The federal government recently enacted a $1.5 trillion dollar tax cut package that is tilted sharply towards very high-income households and corporations. Our report finds that in 2019 the average tax cut – including the effects of corporate cuts that eventually flow through to individuals – for the highest-income one percent of Massachusetts households will be $84,720.

These federal tax cuts could likely lead to deep cuts in federal programs that support our state’s economy and people, like improving our transportation system and our public schools, colleges, and universities. The report lays out some options that the state can take to respond to the impact that this law can have on our state’s finances and ability to invest in our Commonwealth’s future.

We will be sharing findings from this report on social media—please feel free to share with your networks.

GREAT LOCAL LAWYERS MAKE GREAT LOCAL JUDGES!
Governor’s Councillor Joseph C Ferreira who believes that local Judges should be chosen from local lawyers who know the region, is pleased to announce an outreach seminar to educate local lawyers in the process to judgeship. The seminars will take place this Thursday, October 12 at noon at UMASS Law, sponsored by the Bristol County […]

Governor’s Councillor Joseph C Ferreira who believes that local Judges should be chosen from local lawyers who know the region, is pleased to announce an outreach seminar to educate local lawyers in the process to judgeship.

The seminars will take place this Thursday, October 12 at noon at UMASS Law, sponsored by the Bristol County Bar association; and at 2:45 at the Yarmouth House in Yarmouth, sponsored by the Barnstable County Bar Association.

Panelists will include the Governor’s Councillor Joseph Ferreira, Governor’s Chief Legal Counsel Lon Povich, Deputy Legal Counsel and  Nominating Commissioner Sharon Shelfer Casey, and members of the Judicial Nomination Commission.

Ferreira stated he is “extremely pleased that the Governor’s Office and members of the Judicial Nomination Commission have agreed to participate in this first of its kind event in his District which covers 47 Cities and Towns.   It is extremely important to demystify the process to ensure that our region’s best and brightest lawyers have an opportunity to be chosen!   In a just two and one half years The Council has vetted and approved 80 Judges, an unprecedented number; including replacing 5 of 7 on the Supreme Judicial Court.  Noteworthy is that for the first time in 100 years, the SJC has a Justice who resides in Bristol County, Elspeth Cypher  “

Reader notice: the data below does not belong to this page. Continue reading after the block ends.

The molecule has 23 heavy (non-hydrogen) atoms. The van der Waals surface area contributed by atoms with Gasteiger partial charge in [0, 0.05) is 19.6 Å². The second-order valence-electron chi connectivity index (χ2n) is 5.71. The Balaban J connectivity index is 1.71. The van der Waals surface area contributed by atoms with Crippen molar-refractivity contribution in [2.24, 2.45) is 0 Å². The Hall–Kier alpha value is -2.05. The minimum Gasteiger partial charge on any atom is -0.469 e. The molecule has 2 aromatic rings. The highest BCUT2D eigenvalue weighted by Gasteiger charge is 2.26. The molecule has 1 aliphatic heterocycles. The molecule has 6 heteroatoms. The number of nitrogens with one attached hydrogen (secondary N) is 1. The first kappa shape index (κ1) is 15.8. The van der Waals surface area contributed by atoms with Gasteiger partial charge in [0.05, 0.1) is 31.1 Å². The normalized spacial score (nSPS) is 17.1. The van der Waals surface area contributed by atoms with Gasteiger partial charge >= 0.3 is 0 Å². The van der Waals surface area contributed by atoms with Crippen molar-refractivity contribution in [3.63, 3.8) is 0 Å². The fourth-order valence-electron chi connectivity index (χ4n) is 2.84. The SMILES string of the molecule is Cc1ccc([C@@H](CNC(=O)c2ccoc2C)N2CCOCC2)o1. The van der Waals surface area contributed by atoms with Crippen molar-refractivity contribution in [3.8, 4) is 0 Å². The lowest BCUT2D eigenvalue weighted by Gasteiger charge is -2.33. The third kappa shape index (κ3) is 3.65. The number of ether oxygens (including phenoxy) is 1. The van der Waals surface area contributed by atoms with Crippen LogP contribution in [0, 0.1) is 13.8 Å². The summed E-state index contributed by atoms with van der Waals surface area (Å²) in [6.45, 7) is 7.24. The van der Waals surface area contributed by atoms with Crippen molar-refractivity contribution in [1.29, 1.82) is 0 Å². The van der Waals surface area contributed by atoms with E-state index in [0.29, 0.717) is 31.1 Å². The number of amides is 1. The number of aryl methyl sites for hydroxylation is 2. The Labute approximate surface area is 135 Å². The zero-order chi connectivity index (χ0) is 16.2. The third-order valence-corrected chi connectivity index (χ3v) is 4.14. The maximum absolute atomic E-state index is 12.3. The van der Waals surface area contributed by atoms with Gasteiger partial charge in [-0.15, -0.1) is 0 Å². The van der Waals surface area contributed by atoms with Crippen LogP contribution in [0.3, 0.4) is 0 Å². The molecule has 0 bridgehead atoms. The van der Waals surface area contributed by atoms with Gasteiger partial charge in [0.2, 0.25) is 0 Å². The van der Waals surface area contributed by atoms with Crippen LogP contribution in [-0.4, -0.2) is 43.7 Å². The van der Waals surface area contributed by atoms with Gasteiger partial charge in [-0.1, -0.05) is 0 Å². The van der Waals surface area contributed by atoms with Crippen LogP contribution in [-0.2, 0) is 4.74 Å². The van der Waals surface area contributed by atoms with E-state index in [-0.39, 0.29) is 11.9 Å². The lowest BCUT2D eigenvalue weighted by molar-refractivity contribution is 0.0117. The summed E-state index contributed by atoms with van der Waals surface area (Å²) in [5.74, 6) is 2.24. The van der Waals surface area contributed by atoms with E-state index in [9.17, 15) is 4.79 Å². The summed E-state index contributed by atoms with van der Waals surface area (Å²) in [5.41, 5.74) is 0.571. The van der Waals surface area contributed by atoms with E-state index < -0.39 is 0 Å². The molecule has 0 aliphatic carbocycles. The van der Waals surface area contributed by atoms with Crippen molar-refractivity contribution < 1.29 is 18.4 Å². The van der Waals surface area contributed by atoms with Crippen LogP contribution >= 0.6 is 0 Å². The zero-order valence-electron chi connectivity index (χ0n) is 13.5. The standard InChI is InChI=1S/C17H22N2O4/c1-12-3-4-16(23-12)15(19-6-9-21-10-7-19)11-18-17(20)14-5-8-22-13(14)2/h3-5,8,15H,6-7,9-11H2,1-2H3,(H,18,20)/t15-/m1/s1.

District Events October 2017
I just wanted to pass along this information to my constituents in regards to events taking place within my district next month.   October: 12th @ 6pm-Somerset Musictown Ball, Venus DeMilo.   14th @ 11am-Swansea 350th Anniversary Time Capsule Opening, Town Hall/Main Street.   21st @1 pm-Somerset Musictown Parade, County Street/Rt. 138.   21st & […]

I just wanted to pass along this information to my constituents in regards to events taking place within my district next month.
 
October:
12th @ 6pm-Somerset Musictown Ball, Venus DeMilo.
 
14th @ 11am-Swansea 350th Anniversary Time Capsule Opening, Town Hall/Main Street.
 
21st @1 pm-Somerset Musictown Parade, County Street/Rt. 138.
 
21st & 22nd @ 10am to 5 pm Bristol Aggie Fall Show, Center Street/Dighton.
 
27th @ 6pm – Swansea 350th Anniversary Gala, Venus DeMilo.
 
28th @ 8pm -Swansea 350th Fireworks, Veterans’ Park/Milford Road.
EQUIFAX CYBER THEFT
September 14, 2017   The scope of the data breach at Equifax combined with the character of the data stolen amounts to an unprecedented cyber theft affecting 143 million Americans, an estimate provided by the company.   To provide context, consider that the U.S. population is about 330 million, of which, close to 250 million […]

September 14, 2017

 

The scope of the data breach at Equifax combined with the character of the data stolen amounts to an unprecedented cyber theft affecting 143 million Americans, an estimate provided by the company.

 

To provide context, consider that the U.S. population is about 330 million, of which, close to 250 million are adults (18 years of age and up). Relatively few 18 to 25-year-olds have credit records with the three primary credit companies—Equifax, Experian, and TransUnion—so we’re looking at upwards of 75% of people with credit records having had their information stolen.

 

What happened

 

According to Equifax, a vulnerability in a website application called Apache Struts CVE-2017-5638 was exploited by hackers to gain access to the 143 million credit files, 209,000 credit card numbers, and 182,000 credit dispute documents. Apache Foundation, which oversees the widely-used open source software said “The Equifax data compromise was due to failure to install the security updates in a timely manner.” The vulnerability was announced and patched by Apache on March 7, 2017 and modifications were completed by March 10, 2017. The Equifax data breach occurred from mid-May through July.

 

The five-week delay from discovery of the breach on July 29, 2017 to the September 7, 2017 public announcement is understandable given that Equifax hired a cyber security company to perform an assessment to determine how and when the information was compromised. However, the company’s chief financial officer, presumably someone on the short list of executives to be notified of a cyber security disaster, sold more than 13 percent of his Equifax stock on August 1, 2017, a transaction generating proceeds of $946,374. The company stated that CFO John Gamble and two other high-level employees who sold stock on August 1 and 2 were unaware of the data breach at the time of their stock transactions. Equifax stock closed at $146.26 on August 1 and $98.99 on September 13, a loss of one-third of its value post-disclosure.